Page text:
Certificate of Need causes more confusion among health care community

Trident Medical Hospital was forced to relinquish 14 beds after the Certificate of Need program was reinstated and the beds were challenged in court.

Homebound patients across South Carolina may be forced to find new health care companies to meet their medical needs now that a complex, decades old regulation is up-and-running after nearly a yearlong hiatus.

The controversial Certificate of Need program, which Gov. Nikki Haley tried to scrap and the state health department director wants to overhaul, threatens to push some new providers out of business - particularly in a few of the state's poorest, rural counties.

National Healthcare Corporation, which operates several home health care agencies in South Carolina, must apply for a Certificate of Need to continue serving patients in Abbeville, McCormick, Newberry and Saluda counties, the state health department informed the company on June 30. It doesn't likely qualify for one.

Catherine Templeton, director of the S.C. Department of Health and Environmental Control, acknowledged that the company's position is unfortunate, especially because many of "our state's most vulnerable citizens" rely on their home-based services, but said there's nothing she can do.

After a temporary suspension, the General Assembly recently restored funding for the Certificate of Need program, but it did not reform it the way Templeton believes is necessary.

"Unfortunately, the CON reform bill did not pass this session, and the current law ties our hands completely," she said.

National Healthcare Corporation filed a civil action this week in the fifth judicial circuit in Richland County against DHEC.

The Certificate of Need program regulates the number of hospitals, nursing homes and home health care agencies - among other health care services - allowed to operate throughout the state. It is intended to avoid duplication and control costs, but Haley and others have argued that it stifles competition. The Certificate of Need program was temporarily suspended last summer when she vetoed funding for it, throwing the industry into a state of confusion.

"We should allow the market to work rather than politics," she wrote at the time.

After Haley's veto, DHEC issued dozens of licenses for home health care agencies throughout South Carolina without requiring them to apply for a Certificate of Need.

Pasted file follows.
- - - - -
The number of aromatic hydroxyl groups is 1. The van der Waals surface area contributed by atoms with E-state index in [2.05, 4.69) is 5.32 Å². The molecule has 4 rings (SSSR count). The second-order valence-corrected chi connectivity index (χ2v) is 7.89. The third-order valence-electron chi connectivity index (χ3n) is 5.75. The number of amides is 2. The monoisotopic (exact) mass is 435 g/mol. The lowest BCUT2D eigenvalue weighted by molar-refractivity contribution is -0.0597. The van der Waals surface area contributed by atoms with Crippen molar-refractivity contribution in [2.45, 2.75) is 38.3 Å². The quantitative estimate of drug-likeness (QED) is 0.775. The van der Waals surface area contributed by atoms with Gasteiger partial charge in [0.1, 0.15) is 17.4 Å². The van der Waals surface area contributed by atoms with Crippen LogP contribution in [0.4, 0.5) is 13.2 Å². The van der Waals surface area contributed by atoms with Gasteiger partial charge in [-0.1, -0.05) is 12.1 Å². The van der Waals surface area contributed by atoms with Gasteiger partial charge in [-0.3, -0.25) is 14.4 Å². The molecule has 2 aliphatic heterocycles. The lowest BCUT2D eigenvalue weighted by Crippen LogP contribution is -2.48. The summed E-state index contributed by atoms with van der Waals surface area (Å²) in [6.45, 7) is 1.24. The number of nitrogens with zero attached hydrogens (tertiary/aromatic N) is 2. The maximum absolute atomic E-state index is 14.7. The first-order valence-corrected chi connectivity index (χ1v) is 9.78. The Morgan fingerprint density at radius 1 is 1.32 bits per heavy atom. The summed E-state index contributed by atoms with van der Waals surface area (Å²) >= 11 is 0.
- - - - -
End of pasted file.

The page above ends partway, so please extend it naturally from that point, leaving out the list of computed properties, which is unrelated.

Roper St. Francis Home Health Care, for example, expanded its services from three counties to 10 counties in December. National Healthcare Corporation expanded its reach into several new markets.

Several hospital projects were approved, too. Trident Medical Center, for example, was granted permission to add 14 rehabilitation beds in North Charleston. Typically, the hospital would have needed a Certificate of Need to proceed with that project, but Templeton said she had no authority to enforce the CON program without any money for it.

The South Carolina Supreme Court disagreed. In April, the court ruled in favor of the South Carolina Hospital Association, determining that DHEC must administer the program even though there was no funding.

Several recently-approved licenses are now in jeopardy.

A administrative law judge ruled in June that Trident Medical Center must forfeit those new rehabilitation beds. Templeton said DHEC can't renew licenses for these home health agencies, either.

To be relicensed, they need a certificate, Templeton said. "They can operate until their license expires. When their license expires, it's out of our hands. . The best we can do is not go shut them down right now - and we're not."

The home health care agencies are unlikely to qualify for a Certificate of Need even if they tried to apply for one, she said, because the state has reached capacity for these providers under the agency's current rules.

In court documents, National Healthcare Corporation argues it will suffer "immediate and irreparable harm" if DHEC denies its ability to operate in Abbeville, McCormick, Newberry and Saluda.

A hearing has been set for July 10. A lawyer for the company did not respond to a message left Thursday.

Rick Sellers, chairman of the South Carolina Healthcare Association Board of Directors and administrator for the National Healthcare Corporation nursing home in Greenwood, said confusion reigns.

"Nobody really knows at this point what the outcome of this will be," he said.

Reach Lauren Sausser at 937-5598.